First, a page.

By Beth Fertig, Anya Kamenetz and Claudio Sanchez

NPR report on tenure
NPR report on tenure: Listen

Why are so many low-income and minority kids getting second-class educations in the U.S.?

That question is at the center of the heated debate about teacher tenure. In New York today, a group of parents and advocates, led by former CNN and NBC anchor Campbell Brown, filed a suit challenging state laws that govern when teachers can be given tenure and how they can be fired once they have it.


Other researchers have found that strong teachers leave low-performing schools because of working conditions, including discipline problems and reduced opportunities for professional development. Making matters worse, compared to data from 2000, more students now attend schools with high concentrations of poverty.

If there is a silver lining, Welner says, it’s that these suits are putting a magnifying glass to the nation’s highest-poverty schools, and that could expose plenty of unjust policies that need addressing.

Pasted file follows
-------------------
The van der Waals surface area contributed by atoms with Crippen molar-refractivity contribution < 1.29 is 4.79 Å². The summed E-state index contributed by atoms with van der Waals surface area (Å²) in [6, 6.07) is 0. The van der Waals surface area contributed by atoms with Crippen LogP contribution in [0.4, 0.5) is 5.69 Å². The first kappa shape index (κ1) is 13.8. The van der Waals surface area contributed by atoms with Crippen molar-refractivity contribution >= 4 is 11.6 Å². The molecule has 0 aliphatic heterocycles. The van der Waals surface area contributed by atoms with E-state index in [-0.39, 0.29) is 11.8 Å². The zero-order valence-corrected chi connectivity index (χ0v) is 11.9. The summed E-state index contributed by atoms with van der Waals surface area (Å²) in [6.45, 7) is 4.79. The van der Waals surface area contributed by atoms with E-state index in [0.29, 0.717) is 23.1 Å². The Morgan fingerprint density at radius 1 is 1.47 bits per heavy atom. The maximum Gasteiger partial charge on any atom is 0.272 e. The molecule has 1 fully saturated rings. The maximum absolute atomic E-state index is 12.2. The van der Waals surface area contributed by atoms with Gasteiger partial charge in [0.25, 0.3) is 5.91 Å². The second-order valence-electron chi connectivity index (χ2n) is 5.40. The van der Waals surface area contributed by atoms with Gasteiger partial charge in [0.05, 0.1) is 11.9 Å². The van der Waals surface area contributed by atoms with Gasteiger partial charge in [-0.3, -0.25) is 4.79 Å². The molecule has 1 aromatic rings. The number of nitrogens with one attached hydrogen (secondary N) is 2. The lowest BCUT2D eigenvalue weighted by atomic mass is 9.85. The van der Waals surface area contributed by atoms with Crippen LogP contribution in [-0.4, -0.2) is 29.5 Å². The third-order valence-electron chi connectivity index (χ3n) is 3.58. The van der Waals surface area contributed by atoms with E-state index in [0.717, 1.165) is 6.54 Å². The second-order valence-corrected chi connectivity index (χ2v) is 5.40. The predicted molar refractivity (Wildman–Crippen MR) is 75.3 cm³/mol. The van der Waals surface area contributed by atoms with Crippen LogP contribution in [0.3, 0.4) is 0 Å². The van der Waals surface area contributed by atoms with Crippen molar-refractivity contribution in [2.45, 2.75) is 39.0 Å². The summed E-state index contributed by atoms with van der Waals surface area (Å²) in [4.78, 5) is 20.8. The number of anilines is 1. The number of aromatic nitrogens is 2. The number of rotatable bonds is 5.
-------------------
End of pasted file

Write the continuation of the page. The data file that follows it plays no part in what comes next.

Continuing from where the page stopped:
But the courts are a slow, tortuous path to change. The New York lawsuit is likely to take years, while the California decision is being appealed. Welner questions whether the courts are up to the task of, as he puts it, “mucking around” with complex, contentious educational policies and practices. Still, he says, asking the courts to play that role is “preferable to generation after generation of kids being denied basic equality of educational opportunities.”

Rhee’s group, meanwhile, is considering additional suits in Minnesota, Connecticut, New Jersey and Tennessee.


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